a professor of art history at the University of California at
They are the parents of grandson Evan, with another baby due in
Her second son Jonathan Sherin is an MD-Ph.D in neurology, currently
in residence at UCLA, and father of granddaughter, Hazel. And Sherin
still mourns her youngest son, Geoffrey Sherin, the owner-chef of
a Boulder, Colorado, restaurant, who died unexpectedly of a heart
attack in 1997.
In the early 1970s, Sherin worked as exhibition director at the
Art Center. Toshiko Takaezu and George Segal were among the artists
she met there, both of whom became mentors and lifelong friends.
This was also when she began modeling for Segal. During their 25-year
friendship (rivaled only by her friendship with his wife, Helen),
she has served as a model for at least nine of his sculptures, as
well as for Segal’s more recent monumental portrait drawings, part
of the artist’s prolonged exploration of the Old Masters and
reality, accessed by way of his Leica camera.
"My models are generally my good, old friends," Segal
this week by phone from his home and studio in North Brunswick. "I
tend to choose people to whom I strongly respond, and especially those
who have a very active mental life of their own. And Pam is absolutely
one of them."
Among the prominent places where you will find Sherin, is seated,
cross-legged in Segal’s "Asian Picnic" of 1996. This
work is comprised of three figures surrounded by dramatic Japanese
rock forms. An older (Sherin) and young woman face each other, seated,
while the observer, a self-portrait of Segal, stands watching them.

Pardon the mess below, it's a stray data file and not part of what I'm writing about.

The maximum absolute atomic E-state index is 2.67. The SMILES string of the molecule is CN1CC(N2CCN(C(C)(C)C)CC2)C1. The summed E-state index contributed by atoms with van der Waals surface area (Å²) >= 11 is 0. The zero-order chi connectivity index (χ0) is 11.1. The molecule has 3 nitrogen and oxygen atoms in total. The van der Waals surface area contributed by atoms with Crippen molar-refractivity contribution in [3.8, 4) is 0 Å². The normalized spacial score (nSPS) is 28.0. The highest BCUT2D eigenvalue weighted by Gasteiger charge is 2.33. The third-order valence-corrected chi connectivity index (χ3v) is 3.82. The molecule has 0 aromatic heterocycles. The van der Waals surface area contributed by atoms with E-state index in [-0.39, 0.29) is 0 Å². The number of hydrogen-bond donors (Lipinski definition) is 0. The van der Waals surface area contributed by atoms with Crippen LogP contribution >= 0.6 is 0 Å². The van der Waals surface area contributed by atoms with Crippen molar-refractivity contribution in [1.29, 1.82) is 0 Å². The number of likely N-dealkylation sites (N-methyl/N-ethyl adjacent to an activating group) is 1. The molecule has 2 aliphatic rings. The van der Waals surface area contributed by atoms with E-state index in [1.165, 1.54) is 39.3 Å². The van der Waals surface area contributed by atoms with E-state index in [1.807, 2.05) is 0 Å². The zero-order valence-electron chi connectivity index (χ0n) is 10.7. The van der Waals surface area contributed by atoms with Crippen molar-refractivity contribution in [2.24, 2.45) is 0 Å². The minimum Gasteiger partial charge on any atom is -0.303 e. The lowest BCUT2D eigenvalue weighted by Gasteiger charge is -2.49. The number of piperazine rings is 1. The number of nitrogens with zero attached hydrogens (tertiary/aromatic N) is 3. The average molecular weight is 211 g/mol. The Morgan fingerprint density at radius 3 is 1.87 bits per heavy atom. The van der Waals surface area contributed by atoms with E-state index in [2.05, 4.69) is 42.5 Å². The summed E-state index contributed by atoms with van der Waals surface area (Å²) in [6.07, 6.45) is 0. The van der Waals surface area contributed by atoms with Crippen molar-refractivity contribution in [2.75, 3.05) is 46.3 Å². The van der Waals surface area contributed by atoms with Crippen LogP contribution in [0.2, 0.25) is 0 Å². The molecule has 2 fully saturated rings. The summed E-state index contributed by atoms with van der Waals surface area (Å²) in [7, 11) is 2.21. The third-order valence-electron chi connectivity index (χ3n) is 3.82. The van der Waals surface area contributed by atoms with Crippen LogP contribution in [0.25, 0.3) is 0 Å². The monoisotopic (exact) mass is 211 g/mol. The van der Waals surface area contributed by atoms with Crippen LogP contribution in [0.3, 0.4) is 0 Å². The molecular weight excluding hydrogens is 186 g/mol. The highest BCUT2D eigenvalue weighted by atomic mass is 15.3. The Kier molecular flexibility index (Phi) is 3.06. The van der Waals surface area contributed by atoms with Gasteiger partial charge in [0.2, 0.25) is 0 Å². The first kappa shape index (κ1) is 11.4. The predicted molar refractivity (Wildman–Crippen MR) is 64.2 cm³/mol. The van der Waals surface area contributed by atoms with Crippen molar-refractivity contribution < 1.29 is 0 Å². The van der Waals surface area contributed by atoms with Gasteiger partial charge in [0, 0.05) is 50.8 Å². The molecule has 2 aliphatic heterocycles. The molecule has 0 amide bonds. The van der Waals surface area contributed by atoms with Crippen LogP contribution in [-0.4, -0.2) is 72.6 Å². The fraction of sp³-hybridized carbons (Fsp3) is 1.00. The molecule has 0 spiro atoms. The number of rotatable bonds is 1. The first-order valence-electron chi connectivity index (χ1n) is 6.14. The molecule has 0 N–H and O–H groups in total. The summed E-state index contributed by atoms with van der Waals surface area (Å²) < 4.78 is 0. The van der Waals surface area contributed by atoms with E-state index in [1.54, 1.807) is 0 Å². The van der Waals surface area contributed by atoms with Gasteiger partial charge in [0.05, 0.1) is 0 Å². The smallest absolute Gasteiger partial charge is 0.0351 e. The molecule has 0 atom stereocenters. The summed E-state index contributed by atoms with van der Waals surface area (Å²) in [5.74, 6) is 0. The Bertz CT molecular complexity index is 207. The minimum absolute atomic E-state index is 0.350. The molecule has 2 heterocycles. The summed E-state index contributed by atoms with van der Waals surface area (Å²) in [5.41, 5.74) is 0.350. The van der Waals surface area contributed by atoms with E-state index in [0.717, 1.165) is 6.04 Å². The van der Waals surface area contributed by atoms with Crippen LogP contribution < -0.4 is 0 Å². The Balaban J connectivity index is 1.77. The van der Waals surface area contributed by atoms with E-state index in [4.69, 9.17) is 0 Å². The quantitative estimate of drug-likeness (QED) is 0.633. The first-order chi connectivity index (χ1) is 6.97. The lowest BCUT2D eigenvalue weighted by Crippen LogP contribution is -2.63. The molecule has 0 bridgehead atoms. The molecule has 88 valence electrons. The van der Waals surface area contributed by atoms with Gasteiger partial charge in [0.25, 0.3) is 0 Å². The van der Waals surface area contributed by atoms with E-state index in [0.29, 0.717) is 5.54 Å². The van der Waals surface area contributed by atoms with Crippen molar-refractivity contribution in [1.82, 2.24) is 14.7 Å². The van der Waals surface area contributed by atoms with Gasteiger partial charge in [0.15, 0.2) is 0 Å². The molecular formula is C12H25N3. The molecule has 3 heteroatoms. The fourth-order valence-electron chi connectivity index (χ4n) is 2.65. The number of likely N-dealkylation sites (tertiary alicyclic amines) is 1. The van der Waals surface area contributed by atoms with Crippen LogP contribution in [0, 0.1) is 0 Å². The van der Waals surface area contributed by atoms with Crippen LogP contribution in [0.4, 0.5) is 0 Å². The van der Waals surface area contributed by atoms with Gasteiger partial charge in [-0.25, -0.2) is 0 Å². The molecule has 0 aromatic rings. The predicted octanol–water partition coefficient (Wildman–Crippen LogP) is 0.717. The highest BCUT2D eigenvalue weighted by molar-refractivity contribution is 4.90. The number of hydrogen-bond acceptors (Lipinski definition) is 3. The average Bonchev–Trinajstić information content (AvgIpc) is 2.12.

Sherin can also be found as the model on the cover of Segal’s lifetime
retrospective catalog by Marco Livingstone, "Woman Sitting on
a Bed," 1993, one of his more bleak but compassionate studies
of an older woman reminiscent of Edward Hopper. The bulk of that
Sherin is quick to note, was accomplished by Segal spreading his
"With George, I feel that he looks into your eyes and he sees
something that he wants to do. Your eyes are one of the things that
don’t come out in the sculpture, but he truly knows. He doesn’t have
to say very much and you are able to find the pose and work with
From Hunterdon, Sherin moved to Princeton as director of Barry
second Princeton Gallery of Fine Art, a gallery on Spring Street that
specialized in works on paper. Six months after she moved here, the
single mother of three sons, the gallery burned to the ground, and
a period of "scrounging for jobs" ensued. That period ended
in 1988 when she joined what was then the Squibb Corporation.
"I always used to say that I serve two masters, the employees
and the outside community. The original Squibb gallery was founded
in 1972 and always had great support. After the merger with
the emphasis also fell on acquisitions for art in the workplace,"
she says. "It’s a great space. We didn’t always have all great
shows. But the space just makes things look good."